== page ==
Health care entities. Health care entities are discrete units of the health care system that play distinct roles in delivery of care. The context and perspective will determine who precisely those units are. For example:
- From a patient and family perspective, entities are likely to be individual health care providers with whom the patient and family interact, such as nurses, physicians, and support staff.
- From a health care professional perspective, entities may be individual members of a work group, such as nurses, physicians, and support staff in a particular clinic. Or they may be provider groups, such as a primary care practice, specialty practice, or urgent care clinic.
- From a system representative(s) perspective, entities will likely be groups of providers acting together as a unit, such as medical units in a hospital, hospitals as a whole, specialty clinics within an integrated system, or different clinical settings within the health care system overall (i.e., ambulatory care, inpatient care, emergency care).
Points of transition. Transitions occur when information about or accountability/responsibility for some aspect of a patient's care is transferred between two or more health care entities, or is maintained over time by one entity. Often information and responsibility are (or should be) transferred together.
It may be useful to think about two broad categories of transitions:
- Transitions between entities of health care system. Information transfer and/or responsibility shifts:
- Among members of one care team (receptionist, nurse, physician)
- Between patient care teams
- Between patients/informal caregivers and professional caregivers
- Across settings (primary care, specialty care, inpatient, emergency department)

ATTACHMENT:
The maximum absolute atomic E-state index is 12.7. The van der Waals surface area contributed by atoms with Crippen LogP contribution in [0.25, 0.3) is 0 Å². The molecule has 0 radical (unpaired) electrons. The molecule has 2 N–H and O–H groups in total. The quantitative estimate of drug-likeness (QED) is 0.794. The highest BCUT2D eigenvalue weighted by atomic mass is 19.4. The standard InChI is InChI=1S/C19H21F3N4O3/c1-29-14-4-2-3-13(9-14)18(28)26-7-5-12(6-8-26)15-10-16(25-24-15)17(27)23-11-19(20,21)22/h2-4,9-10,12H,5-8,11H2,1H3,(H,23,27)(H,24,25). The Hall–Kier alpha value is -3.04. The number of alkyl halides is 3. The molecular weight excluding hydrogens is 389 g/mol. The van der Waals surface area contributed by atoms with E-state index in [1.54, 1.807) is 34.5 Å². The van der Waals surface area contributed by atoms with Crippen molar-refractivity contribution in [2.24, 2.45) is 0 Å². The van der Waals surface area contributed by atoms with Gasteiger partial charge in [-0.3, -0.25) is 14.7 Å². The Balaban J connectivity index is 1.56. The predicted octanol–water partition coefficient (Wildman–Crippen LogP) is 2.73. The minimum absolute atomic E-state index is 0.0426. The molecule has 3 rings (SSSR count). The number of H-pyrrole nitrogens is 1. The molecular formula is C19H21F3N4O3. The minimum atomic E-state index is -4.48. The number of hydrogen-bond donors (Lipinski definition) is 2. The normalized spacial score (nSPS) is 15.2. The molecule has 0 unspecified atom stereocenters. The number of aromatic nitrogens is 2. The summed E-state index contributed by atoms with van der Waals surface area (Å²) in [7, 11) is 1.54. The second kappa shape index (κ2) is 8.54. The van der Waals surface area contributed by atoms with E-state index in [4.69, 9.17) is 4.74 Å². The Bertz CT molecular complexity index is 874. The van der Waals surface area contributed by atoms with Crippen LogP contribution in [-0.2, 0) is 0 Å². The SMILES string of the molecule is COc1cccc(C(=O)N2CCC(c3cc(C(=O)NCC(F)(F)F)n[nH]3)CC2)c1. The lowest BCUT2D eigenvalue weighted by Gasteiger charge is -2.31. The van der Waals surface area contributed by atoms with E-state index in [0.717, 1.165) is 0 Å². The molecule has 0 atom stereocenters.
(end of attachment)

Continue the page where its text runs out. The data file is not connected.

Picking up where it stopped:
- Between health care organizations
- Transitions over time. Information transfer and/or responsibility shifts:
- Between episodes of care (i.e., initial visit and followup visit)
- Across lifespan (e.g., pediatric developmental stages, women's changing reproductive cycle, geriatric care needs)
- Across trajectory of illness and changing levels of coordination need
Figure 1. Care Coordination Ring
[D] Select for Text Description.
The central goal of care coordination is shown in the middle of the diagram. The colored circles represent some of the possible participants, settings, and information important to the care pathway and workflow. The blue ring connecting the colored circles is Care Coordination—namely, anything that bridges gaps (white spaces) along the care pathway (i.e., care coordination activities or broad approaches hypothesized to improve coordination of care. Go to Figure 2). Successes and failures in care coordination will be perceived (and may be measured) in different ways depending on the perspective: patient/family, health care professional(s), or system representative(s).